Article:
I feel like I’ve been waiting for a new album from Michael Rault ever since the moment A New Day Tonight hit the turntable. That album was constantly stuck in rotation for me when it came out and it felt like Rault was the kind of studio-camped songwriter that ought to have a wealth of cult-favorite records readily gaining breakwater status. His eponymous new album makes good on the promises of ANDT, a record that’s already poised to be the kind of soft-scrubbed, yet heady entry into his legacy. With nods to 10cc, McCartney, Harry Nilsson, and Stevie Wonder the record certainly captures a bit of ‘70s grandiosity, though it also nips at obscurities like Billy Nicholls’ less celebrated (though it should be) sophomore album Love Songs or Shaun Harris’ quintessential eponymous L.A. breakup album.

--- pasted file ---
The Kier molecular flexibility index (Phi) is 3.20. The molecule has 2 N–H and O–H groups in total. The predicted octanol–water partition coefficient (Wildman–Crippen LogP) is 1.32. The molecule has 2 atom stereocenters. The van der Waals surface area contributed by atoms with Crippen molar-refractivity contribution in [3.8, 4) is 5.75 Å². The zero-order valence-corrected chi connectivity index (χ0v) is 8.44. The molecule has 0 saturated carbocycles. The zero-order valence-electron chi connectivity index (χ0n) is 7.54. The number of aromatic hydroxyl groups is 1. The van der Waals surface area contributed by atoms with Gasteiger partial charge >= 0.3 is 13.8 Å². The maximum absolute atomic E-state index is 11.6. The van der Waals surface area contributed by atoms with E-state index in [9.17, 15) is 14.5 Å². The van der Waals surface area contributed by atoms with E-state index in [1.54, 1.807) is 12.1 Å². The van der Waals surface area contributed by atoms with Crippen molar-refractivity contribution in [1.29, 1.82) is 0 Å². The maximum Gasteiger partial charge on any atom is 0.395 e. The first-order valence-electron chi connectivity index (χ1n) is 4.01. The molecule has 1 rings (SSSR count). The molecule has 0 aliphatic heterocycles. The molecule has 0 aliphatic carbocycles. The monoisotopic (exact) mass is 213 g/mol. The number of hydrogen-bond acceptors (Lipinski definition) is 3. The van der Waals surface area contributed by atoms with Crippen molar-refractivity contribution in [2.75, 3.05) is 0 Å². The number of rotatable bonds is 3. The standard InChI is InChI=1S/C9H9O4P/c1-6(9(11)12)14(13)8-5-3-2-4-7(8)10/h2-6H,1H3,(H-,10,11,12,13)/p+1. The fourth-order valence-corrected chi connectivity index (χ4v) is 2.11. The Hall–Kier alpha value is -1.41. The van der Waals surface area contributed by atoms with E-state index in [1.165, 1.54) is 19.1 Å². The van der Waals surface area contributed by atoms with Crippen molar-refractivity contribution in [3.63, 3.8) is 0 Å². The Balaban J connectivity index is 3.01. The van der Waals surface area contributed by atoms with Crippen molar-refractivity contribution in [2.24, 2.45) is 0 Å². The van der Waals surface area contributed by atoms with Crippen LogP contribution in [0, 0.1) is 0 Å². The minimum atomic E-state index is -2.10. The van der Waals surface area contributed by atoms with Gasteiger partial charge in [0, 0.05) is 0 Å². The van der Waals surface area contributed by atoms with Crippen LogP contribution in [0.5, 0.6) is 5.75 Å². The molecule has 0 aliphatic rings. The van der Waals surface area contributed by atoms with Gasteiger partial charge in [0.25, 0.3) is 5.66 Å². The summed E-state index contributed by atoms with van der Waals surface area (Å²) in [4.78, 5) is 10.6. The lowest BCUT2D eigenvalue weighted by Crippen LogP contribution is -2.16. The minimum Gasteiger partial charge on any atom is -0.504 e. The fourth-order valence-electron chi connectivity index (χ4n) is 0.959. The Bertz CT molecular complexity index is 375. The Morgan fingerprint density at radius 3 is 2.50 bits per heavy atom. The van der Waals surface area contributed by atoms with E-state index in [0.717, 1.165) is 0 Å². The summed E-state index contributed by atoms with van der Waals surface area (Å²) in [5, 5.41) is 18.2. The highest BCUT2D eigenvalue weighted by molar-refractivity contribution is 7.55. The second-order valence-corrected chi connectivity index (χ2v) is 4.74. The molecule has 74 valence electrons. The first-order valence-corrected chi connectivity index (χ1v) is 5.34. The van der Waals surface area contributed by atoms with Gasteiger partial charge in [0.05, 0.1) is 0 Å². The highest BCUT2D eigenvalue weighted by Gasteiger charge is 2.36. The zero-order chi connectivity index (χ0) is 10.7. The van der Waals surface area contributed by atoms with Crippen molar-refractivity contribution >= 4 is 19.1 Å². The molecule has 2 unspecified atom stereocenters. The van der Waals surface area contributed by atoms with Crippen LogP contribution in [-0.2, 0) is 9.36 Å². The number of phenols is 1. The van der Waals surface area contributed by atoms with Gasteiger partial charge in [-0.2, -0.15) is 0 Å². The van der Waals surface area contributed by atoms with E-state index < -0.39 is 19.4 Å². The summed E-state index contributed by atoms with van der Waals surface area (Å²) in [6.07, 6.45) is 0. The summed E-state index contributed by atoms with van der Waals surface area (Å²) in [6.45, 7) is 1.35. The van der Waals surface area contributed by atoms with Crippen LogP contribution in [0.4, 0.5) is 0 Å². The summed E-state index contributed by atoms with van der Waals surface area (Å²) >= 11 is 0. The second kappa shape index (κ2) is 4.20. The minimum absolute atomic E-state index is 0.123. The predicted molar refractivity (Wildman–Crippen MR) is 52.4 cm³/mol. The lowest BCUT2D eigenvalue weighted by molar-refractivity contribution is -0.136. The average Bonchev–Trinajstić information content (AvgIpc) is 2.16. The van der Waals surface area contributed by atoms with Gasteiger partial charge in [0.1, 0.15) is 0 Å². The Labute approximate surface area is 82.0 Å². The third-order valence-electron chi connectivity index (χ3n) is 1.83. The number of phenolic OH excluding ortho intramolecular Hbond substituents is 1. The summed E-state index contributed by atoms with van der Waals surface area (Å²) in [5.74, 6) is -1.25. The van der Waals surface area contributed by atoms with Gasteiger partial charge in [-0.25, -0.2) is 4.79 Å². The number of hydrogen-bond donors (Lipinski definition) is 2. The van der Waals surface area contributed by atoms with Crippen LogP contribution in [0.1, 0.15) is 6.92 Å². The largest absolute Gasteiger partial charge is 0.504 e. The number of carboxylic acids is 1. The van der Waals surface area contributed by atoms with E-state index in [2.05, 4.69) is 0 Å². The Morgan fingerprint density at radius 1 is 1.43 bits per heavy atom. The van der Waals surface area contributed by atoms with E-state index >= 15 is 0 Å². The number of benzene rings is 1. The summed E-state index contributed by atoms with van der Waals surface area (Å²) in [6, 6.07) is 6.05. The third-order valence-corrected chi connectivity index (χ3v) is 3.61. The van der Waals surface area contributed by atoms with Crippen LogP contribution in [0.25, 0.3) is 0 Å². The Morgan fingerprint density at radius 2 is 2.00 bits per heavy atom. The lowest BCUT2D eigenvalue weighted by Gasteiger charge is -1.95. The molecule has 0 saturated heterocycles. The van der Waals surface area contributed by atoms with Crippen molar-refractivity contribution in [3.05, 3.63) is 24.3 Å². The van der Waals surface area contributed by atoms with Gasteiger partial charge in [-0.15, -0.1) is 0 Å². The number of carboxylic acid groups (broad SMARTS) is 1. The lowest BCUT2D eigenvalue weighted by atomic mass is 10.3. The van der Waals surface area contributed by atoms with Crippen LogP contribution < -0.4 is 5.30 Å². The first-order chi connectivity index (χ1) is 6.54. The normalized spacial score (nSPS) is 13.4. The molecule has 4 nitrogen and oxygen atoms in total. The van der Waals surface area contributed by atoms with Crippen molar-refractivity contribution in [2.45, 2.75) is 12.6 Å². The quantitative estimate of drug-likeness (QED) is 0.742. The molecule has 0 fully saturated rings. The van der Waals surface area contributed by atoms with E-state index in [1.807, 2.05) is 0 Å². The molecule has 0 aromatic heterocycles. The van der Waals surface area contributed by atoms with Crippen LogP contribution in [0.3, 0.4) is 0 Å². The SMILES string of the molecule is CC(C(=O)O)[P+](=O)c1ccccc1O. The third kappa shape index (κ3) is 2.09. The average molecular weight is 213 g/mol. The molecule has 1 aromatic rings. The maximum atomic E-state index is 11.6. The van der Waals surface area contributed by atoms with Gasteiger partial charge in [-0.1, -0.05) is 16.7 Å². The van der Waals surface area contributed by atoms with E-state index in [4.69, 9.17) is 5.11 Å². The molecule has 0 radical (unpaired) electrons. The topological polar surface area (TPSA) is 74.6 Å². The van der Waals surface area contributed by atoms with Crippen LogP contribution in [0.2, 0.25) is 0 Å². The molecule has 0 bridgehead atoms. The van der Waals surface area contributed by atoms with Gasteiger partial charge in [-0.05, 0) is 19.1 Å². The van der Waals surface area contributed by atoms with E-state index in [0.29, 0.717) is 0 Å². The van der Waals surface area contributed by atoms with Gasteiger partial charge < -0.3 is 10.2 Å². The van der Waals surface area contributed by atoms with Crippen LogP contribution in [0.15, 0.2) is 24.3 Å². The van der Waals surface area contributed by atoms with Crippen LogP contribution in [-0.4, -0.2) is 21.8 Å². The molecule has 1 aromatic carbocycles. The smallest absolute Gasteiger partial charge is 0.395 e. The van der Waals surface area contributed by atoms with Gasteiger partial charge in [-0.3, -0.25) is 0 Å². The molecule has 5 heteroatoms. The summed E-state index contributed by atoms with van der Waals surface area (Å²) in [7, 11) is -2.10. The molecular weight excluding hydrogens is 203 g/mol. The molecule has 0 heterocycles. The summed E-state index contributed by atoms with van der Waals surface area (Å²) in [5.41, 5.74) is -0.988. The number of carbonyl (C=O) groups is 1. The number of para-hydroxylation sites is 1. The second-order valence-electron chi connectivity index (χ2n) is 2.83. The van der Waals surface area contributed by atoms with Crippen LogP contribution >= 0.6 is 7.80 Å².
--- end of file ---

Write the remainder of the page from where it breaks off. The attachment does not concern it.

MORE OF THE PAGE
Where the sheen that permeates the LP would have been shuttled into the AOR bin in the era it seeks to emulate, now there’s a certain 20/20 hindsight to a lot of the albums that were once peered with a side-eyed stare. Digging through the $5 bins for cocaine country, studio hermit soft rock perfectionists, and lightly shifted power pop impresarios seems like just the trick these days. There’s divinity in the crisp, uncrackled soul sliced down to 24” tape. Triple stacked harmonies and Hammonds that hum on 300 horsepower bump heads with spaced electronics and crystallized guitar runs that would make Rundgren salivate. Rault’s works aim to become the future secret handshakes between crate rustlers and audiophile freaks alike. It’s the kind of record that should be used to prove the prowess of your speakers, but all the same, it might wind the night down to a gentle thrum. If you’ve been missing out on Rault’s brand of butterfly-collar sparkle up to now, its time to hit up this S/T masterpiece and work your way back.
Support the artist. Buy it HERE.